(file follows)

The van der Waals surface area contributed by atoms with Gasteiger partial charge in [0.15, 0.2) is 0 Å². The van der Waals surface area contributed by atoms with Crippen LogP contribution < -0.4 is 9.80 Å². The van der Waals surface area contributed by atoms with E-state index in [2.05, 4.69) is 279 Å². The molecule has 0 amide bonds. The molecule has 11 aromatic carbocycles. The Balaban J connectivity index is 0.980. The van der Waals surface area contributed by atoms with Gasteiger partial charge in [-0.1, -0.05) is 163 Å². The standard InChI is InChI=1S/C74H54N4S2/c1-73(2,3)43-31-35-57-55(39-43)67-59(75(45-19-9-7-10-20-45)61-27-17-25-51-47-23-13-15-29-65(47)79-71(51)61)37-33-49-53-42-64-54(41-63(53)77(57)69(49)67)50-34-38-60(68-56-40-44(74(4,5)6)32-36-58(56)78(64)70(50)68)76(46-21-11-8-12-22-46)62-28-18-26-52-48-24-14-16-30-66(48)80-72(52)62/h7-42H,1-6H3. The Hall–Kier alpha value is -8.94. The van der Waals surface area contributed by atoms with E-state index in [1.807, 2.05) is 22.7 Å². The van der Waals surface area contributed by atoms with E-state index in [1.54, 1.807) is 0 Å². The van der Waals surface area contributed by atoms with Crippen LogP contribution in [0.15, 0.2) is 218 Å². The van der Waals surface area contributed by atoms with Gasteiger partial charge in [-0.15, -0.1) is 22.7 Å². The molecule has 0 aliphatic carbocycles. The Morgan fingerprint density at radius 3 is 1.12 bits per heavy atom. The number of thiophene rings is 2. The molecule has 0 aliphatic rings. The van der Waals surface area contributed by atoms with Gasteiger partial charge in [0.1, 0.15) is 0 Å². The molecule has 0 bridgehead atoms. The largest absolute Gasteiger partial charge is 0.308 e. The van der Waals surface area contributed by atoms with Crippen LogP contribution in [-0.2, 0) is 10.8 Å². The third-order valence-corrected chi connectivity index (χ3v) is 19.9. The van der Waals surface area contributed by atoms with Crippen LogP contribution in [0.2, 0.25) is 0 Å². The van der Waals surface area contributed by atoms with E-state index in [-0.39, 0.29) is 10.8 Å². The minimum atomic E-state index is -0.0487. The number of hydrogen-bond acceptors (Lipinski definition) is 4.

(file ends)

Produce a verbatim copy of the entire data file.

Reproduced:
The van der Waals surface area contributed by atoms with Gasteiger partial charge in [0.15, 0.2) is 0 Å². The van der Waals surface area contributed by atoms with Crippen LogP contribution < -0.4 is 9.80 Å². The van der Waals surface area contributed by atoms with E-state index in [2.05, 4.69) is 279 Å². The molecule has 0 amide bonds. The molecule has 11 aromatic carbocycles. The Balaban J connectivity index is 0.980. The van der Waals surface area contributed by atoms with Gasteiger partial charge in [-0.1, -0.05) is 163 Å². The standard InChI is InChI=1S/C74H54N4S2/c1-73(2,3)43-31-35-57-55(39-43)67-59(75(45-19-9-7-10-20-45)61-27-17-25-51-47-23-13-15-29-65(47)79-71(51)61)37-33-49-53-42-64-54(41-63(53)77(57)69(49)67)50-34-38-60(68-56-40-44(74(4,5)6)32-36-58(56)78(64)70(50)68)76(46-21-11-8-12-22-46)62-28-18-26-52-48-24-14-16-30-66(48)80-72(52)62/h7-42H,1-6H3. The Hall–Kier alpha value is -8.94. The van der Waals surface area contributed by atoms with E-state index in [1.807, 2.05) is 22.7 Å². The van der Waals surface area contributed by atoms with E-state index in [1.54, 1.807) is 0 Å². The van der Waals surface area contributed by atoms with Crippen LogP contribution in [0.15, 0.2) is 218 Å². The van der Waals surface area contributed by atoms with Gasteiger partial charge in [-0.15, -0.1) is 22.7 Å². The molecule has 0 aliphatic carbocycles. The Morgan fingerprint density at radius 3 is 1.12 bits per heavy atom. The number of thiophene rings is 2. The molecule has 0 aliphatic rings. The van der Waals surface area contributed by atoms with Gasteiger partial charge in [0.1, 0.15) is 0 Å². The molecule has 0 bridgehead atoms. The largest absolute Gasteiger partial charge is 0.308 e. The van der Waals surface area contributed by atoms with Crippen LogP contribution in [-0.2, 0) is 10.8 Å². The third-order valence-corrected chi connectivity index (χ3v) is 19.9. The van der Waals surface area contributed by atoms with Crippen LogP contribution in [0.2, 0.25) is 0 Å². The van der Waals surface area contributed by atoms with E-state index in [-0.39, 0.29) is 10.8 Å². The minimum atomic E-state index is -0.0487. The number of hydrogen-bond acceptors (Lipinski definition) is 4.